Personalized donor-recipient matching for organ transplantation

Jinsung Yoon, Ahmed M. Alaa, Martin Cadeiras, Mihaela Van Der Schaar, David Geffen

Research output: Contribution to conferencePaper

3 Scopus citations

Abstract

Organ transplants can improve the life expectancy and quality of life for the recipient but carry the risk of serious postoperative complications, such as septic shock and organ rejection. The probability of a successful transplant depends in a very subtle fashion on compatibility between the donor and the recipient - but current medical practice is short of domain knowledge regarding the complex nature of recipient-donor compatibility. Hence a data-driven approach for learning compatibility has the potential for significant improvements in match quality. This paper proposes a novel system (ConfidentMatch) that is trained using data from electronic health records. ConfidentMatch predicts the success of an organ transplant (in terms of the 3-year survival rates) on the basis of clinical and demographic traits of the donor and recipient. ConfidentMatch captures the heterogeneity of the donor and recipient traits by optimally dividing the feature space into clusters and constructing different optimal predictive models to each cluster. The system controls the complexity of the learned predictive model in a way that allows for assuring more granular and accurate predictions for a larger number of potential recipient-donor pairs, thereby ensuring that predictions are "personalized" and tailored to individual characteristics to the finest possible granularity. Experiments conducted on the UNOS heart transplant dataset show the superiority of the prognostic value of ConfidentMatch to other competing benchmarks; ConfidentMatch can provide predictions of success with 95% accuracy for 5,489 patients of a total population of 9,620 patients, which corresponds to 410 more patients than the most competitive benchmark algorithm (DeepBoost).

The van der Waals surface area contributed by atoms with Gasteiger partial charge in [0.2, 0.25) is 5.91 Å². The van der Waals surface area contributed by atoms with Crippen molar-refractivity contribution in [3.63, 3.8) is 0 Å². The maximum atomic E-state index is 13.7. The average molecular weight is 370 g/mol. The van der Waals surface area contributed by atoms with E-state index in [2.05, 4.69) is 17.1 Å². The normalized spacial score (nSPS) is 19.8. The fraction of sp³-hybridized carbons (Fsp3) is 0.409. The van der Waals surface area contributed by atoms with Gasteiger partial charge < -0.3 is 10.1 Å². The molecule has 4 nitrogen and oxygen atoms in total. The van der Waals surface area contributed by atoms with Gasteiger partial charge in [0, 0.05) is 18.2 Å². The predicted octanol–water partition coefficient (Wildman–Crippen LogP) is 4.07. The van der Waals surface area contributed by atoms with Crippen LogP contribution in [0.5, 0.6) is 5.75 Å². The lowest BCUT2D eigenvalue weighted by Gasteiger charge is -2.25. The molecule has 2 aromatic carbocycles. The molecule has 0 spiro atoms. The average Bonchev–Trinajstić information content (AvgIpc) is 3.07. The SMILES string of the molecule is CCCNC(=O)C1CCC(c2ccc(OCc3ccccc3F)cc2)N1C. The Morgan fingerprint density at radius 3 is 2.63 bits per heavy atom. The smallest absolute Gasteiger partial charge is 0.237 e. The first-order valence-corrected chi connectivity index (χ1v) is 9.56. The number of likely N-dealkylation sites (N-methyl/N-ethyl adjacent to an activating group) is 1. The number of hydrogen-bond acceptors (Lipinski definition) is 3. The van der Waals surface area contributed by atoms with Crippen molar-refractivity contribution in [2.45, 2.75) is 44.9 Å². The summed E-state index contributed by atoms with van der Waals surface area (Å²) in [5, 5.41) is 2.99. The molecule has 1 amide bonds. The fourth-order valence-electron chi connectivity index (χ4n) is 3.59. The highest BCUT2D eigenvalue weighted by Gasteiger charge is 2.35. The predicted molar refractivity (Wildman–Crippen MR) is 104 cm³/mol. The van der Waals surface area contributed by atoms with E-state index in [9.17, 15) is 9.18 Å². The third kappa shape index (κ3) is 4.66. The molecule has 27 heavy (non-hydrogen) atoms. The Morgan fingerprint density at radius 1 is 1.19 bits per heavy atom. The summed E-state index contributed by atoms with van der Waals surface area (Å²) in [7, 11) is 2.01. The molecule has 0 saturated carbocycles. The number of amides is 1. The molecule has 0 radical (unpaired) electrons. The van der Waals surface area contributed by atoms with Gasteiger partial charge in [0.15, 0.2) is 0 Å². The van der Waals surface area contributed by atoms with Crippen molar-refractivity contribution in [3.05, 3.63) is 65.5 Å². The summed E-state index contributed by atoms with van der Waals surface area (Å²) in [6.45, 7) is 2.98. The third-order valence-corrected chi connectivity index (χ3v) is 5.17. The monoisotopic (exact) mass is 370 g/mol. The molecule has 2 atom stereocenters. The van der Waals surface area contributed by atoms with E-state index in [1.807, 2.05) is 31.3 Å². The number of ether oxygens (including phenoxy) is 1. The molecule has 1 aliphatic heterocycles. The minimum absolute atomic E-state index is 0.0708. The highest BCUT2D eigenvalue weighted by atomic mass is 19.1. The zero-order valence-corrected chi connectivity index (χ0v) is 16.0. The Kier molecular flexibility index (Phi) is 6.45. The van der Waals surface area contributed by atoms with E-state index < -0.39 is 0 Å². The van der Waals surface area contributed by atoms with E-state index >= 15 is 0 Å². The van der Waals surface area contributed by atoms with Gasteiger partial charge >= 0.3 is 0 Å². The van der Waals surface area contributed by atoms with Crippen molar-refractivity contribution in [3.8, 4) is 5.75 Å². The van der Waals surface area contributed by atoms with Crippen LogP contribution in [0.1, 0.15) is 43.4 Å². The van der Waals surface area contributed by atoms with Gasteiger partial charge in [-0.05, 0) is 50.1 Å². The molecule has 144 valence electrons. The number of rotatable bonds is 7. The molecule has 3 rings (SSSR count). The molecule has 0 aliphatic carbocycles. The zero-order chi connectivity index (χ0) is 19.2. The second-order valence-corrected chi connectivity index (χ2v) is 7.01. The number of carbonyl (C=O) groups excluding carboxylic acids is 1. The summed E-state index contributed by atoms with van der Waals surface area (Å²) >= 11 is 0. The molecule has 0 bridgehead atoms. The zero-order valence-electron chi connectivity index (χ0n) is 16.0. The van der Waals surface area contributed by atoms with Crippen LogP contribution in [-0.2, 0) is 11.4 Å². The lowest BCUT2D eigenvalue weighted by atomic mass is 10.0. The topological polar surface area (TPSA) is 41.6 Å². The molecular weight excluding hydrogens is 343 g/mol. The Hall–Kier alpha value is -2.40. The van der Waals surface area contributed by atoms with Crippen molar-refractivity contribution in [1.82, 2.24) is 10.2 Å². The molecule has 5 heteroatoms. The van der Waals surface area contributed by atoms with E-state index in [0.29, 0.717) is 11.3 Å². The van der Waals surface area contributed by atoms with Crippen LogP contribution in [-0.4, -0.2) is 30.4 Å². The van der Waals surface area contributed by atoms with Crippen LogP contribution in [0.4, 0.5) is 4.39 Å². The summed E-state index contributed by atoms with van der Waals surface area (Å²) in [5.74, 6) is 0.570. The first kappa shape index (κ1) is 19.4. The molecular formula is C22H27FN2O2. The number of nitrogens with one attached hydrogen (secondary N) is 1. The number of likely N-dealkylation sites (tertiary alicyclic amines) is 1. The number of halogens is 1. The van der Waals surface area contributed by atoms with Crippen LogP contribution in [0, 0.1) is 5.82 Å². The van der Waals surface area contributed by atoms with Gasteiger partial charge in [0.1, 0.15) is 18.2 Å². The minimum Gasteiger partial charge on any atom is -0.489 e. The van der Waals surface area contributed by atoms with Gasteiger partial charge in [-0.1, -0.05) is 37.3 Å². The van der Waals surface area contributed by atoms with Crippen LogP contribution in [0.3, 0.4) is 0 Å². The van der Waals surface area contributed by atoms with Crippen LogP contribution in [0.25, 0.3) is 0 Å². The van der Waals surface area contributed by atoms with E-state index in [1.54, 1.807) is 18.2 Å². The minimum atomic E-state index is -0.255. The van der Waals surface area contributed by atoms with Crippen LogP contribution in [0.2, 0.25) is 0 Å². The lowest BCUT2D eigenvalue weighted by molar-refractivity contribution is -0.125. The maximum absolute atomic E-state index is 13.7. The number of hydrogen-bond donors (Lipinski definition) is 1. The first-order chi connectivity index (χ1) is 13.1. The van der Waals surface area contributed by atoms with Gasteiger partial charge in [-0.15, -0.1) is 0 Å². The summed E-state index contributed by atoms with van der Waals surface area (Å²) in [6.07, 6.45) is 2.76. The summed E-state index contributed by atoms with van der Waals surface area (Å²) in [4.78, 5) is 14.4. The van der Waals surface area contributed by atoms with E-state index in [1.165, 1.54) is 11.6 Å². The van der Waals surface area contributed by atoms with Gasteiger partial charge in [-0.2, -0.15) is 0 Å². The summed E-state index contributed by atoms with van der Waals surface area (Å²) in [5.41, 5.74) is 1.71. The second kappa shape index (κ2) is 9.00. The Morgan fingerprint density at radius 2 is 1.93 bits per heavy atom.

Original languageEnglish (US)
Pages1647-1654
Number of pages8
StatePublished - Jan 1 2017
Event31st AAAI Conference on Artificial Intelligence, AAAI 2017 - San Francisco, United States
Duration: Feb 4 2017Feb 10 2017

Conference

Conference31st AAAI Conference on Artificial Intelligence, AAAI 2017
CountryUnited States
CitySan Francisco
Period2/4/172/10/17

ASJC Scopus subject areas

  • Artificial Intelligence

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  • Cite this

    Yoon, J., Alaa, A. M., Cadeiras, M., Van Der Schaar, M., & Geffen, D. (2017). Personalized donor-recipient matching for organ transplantation. 1647-1654. Paper presented at 31st AAAI Conference on Artificial Intelligence, AAAI 2017, San Francisco, United States.